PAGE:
CDobyns
 
  3  
Reply Sun 24 Aug, 2008 07:07 pm
@fishin,
Okay, already some good input - and thank goodness I've got most of this covered. For cicerone imposter, the good news is that, as an outdoor receptacle, I know factually that this outlet is already on a GFCI. And in the floodlight interim installation, I religiously maintained the ground wire throughout the circuit.

For fishin, I did confirm that there was a sufficient amount of capacity on the circuit/breaker. As you probably already noted in the graphic, this installation is using the appropriate size ROMEX wiring. I will concede again, that admittedly the use of the outdoor three-wire power cord splice (which you correctly spotted) was not the optimal installation, but it was a stopgap for a couple of days to ward off the "burglars". And again, the splice connection was sealed and secured six ways to Sunday - since I acknowledge that it was the weakest link in the whole circuit.

I did study the idea of fishing the installation into the exterior box from below, but give the thickness of the deck and height position of the exterior box, the whole thing (below the level of the deck) is effectively sitting on top of the sill, which is also sitting right on top of the concrete foundation - so absent a jackhammer and the consulting services of a structural engineer, coming in from "below" was not in any way a viable option. So, in the brighter light of more information, which I probably should have provided upfront, any suggestions for the front door approach? I've seen what appear to be outlet adapters, which allow mixed (plugged outlet + wire) installations in this type of all-weather box. I hesitated to suggest a response, so as not to predispose anyone to a solution, but that's looks viable to me. I was hoping that someone would independently confirm that approach, and still will - even though I've maybe predisposed folks to an answer now.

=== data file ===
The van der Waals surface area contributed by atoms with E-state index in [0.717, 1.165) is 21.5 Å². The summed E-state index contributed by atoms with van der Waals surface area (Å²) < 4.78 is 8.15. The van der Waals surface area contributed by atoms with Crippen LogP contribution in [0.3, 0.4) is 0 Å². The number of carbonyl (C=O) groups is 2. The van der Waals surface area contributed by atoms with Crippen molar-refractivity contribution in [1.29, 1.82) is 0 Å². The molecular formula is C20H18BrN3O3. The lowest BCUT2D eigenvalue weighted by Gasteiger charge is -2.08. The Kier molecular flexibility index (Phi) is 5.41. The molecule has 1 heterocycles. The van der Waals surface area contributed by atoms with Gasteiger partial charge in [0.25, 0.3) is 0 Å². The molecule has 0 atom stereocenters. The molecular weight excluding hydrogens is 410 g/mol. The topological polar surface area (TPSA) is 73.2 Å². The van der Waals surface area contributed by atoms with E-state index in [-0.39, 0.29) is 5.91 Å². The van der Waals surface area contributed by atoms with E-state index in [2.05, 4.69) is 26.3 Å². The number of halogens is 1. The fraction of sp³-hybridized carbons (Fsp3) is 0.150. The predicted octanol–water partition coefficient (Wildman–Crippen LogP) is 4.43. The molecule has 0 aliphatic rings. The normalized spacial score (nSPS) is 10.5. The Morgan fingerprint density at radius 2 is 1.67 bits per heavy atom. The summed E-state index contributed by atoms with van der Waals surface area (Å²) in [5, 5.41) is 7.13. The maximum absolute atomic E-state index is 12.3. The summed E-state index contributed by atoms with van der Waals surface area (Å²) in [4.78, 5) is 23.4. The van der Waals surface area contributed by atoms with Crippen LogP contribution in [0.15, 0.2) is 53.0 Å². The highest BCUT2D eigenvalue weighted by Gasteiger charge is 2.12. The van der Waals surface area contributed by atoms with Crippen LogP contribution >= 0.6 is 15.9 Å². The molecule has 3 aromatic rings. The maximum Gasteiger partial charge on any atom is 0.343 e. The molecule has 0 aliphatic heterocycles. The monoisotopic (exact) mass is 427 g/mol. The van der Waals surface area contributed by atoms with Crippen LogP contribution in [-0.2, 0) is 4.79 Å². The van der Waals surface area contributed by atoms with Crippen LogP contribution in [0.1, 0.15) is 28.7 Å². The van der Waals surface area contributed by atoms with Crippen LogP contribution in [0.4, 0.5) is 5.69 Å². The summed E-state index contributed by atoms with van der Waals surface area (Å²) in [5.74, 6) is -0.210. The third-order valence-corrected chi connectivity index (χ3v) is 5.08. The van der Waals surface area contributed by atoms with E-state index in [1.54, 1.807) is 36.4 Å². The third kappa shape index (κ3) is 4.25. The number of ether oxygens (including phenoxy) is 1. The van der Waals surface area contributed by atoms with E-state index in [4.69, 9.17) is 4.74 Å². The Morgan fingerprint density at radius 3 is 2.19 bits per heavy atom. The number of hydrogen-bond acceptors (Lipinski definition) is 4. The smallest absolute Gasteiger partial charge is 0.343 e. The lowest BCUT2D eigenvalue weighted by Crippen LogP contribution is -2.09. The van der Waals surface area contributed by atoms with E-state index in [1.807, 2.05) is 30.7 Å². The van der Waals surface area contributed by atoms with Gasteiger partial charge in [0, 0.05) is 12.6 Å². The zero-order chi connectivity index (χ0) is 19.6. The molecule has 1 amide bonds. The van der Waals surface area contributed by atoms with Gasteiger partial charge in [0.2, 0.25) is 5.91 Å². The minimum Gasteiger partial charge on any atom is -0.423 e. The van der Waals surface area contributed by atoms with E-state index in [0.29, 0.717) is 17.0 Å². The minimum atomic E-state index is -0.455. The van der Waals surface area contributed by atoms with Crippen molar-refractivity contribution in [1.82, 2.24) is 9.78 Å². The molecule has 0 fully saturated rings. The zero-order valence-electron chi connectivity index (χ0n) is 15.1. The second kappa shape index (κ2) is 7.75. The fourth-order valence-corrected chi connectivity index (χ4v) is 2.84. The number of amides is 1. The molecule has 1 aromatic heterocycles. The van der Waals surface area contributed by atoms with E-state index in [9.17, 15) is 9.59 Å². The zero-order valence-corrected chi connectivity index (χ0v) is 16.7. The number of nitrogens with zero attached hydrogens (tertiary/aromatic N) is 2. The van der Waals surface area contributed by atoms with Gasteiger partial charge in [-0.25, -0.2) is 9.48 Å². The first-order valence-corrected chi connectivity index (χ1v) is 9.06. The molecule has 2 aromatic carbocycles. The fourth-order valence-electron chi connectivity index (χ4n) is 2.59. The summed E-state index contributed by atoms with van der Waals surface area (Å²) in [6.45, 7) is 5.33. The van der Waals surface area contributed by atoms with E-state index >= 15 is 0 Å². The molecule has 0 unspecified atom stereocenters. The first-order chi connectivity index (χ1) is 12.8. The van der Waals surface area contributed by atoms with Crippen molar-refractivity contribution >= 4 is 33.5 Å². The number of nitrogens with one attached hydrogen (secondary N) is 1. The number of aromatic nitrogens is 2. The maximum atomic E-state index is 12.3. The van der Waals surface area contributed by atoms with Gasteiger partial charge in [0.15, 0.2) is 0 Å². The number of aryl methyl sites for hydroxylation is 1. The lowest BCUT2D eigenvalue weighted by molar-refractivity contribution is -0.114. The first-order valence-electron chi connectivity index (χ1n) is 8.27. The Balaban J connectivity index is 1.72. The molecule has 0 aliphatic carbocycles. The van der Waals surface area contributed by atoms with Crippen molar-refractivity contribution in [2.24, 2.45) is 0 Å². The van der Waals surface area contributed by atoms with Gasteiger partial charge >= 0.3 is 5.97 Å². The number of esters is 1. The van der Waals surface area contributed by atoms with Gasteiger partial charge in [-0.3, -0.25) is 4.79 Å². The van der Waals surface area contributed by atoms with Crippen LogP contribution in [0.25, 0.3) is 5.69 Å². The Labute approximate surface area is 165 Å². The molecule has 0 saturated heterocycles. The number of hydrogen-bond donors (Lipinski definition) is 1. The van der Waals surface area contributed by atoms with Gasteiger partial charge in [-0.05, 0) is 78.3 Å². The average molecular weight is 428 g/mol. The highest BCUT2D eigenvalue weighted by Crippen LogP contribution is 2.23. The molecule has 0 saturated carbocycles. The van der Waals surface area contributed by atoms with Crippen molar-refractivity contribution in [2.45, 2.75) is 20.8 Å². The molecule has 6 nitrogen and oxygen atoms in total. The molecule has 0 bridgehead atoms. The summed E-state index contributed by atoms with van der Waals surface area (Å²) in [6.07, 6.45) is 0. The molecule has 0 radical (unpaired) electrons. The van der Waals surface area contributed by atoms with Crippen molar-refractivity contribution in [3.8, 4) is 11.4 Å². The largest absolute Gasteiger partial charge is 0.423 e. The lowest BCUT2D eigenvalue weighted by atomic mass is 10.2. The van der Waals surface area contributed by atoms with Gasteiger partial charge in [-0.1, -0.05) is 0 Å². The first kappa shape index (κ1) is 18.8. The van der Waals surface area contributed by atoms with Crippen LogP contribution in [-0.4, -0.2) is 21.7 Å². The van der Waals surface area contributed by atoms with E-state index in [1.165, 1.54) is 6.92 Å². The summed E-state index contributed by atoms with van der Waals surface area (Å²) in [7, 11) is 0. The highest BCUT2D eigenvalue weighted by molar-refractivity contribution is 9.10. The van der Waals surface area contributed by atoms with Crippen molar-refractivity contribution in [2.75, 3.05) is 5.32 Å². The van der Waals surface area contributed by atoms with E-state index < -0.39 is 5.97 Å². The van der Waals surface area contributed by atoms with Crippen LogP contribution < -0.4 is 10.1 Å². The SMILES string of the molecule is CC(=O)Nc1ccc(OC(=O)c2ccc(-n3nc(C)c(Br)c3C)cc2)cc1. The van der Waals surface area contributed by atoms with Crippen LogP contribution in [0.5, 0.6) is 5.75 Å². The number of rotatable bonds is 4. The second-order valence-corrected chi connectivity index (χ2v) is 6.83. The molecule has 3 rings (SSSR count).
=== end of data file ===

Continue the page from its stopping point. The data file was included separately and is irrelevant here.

And am I mistaken, or has the format of this forum changed recently? I could hardly find the core forum topical areas in order to post this? Maybe it has changed, but I just haven't picked up on the "intuitiveness" of the new look.
fishin
 
  2  
Reply Mon 25 Aug, 2008 04:13 am
@CDobyns,
The site's format has changed. Your eyes aren't playing tricks on you. Wink

Something you could attempt if fishing through the wall cavity isn't possible would be a box extension. They screw onto the front of the existing box and have no back in them. The existing outlet then screws onto the front of the extension. The entire idea of them to to make the box deeper. I can't recall ever having seen one with knockouts in it but you could look at what is available in your area.
You'd be looking for something like this:

http://www.drillspot.com/pimages/2906/290680_300.jpg

If you could find one (Or drill your own hole in one that doesn't have knockouts)
you could come out of the box with an outdoor conduit fitting and then bring the thing inside the wall cavity where ever you are able to.
dadpad
 
  3  
Reply Mon 25 Aug, 2008 04:29 am
@fishin,
http://www.rd.com/images/tfhimport/2004/20040401_OUTDOOR_LIGHT_page003img001.jpg

Fishin is onto it (as usual). Take the conduit out the bottom of the extension.
fishin
 
  2  
Reply Mon 25 Aug, 2008 03:17 pm
@dadpad,
Ooooo! That's a purdy pic dadpad! I wish I had found that earlier!
CDobyns
 
  2  
Reply Sun 14 Sep, 2008 04:59 pm
@fishin,
I thought I would revisit this topic and give everyone a sneak preview of my likely, next course of action on resolving this electrical problem, and more importantly addressing the "jury-rigged" outlet plug solution that I am currently using.